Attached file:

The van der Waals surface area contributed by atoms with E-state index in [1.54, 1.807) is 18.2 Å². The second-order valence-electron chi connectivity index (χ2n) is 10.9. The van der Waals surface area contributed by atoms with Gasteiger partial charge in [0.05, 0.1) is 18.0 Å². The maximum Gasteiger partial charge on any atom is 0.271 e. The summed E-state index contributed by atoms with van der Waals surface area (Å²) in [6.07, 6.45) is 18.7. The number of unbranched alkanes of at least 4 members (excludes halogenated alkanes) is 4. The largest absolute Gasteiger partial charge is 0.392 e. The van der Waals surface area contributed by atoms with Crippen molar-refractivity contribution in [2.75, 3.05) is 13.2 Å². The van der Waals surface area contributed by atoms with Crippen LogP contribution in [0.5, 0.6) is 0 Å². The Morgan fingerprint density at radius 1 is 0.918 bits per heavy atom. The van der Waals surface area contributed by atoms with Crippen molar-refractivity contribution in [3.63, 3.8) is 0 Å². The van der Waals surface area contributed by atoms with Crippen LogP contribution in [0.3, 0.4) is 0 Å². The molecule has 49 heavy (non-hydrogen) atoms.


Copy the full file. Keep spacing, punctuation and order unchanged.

The van der Waals surface area contributed by atoms with E-state index in [1.54, 1.807) is 18.2 Å². The second-order valence-electron chi connectivity index (χ2n) is 10.9. The van der Waals surface area contributed by atoms with Gasteiger partial charge in [0.05, 0.1) is 18.0 Å². The maximum Gasteiger partial charge on any atom is 0.271 e. The summed E-state index contributed by atoms with van der Waals surface area (Å²) in [6.07, 6.45) is 18.7. The number of unbranched alkanes of at least 4 members (excludes halogenated alkanes) is 4. The largest absolute Gasteiger partial charge is 0.392 e. The van der Waals surface area contributed by atoms with Crippen molar-refractivity contribution in [2.75, 3.05) is 13.2 Å². The van der Waals surface area contributed by atoms with Crippen LogP contribution in [0.5, 0.6) is 0 Å². The Morgan fingerprint density at radius 1 is 0.918 bits per heavy atom. The van der Waals surface area contributed by atoms with Crippen molar-refractivity contribution in [3.63, 3.8) is 0 Å². The van der Waals surface area contributed by atoms with Crippen LogP contribution in [0.3, 0.4) is 0 Å². The molecule has 49 heavy (non-hydrogen) atoms.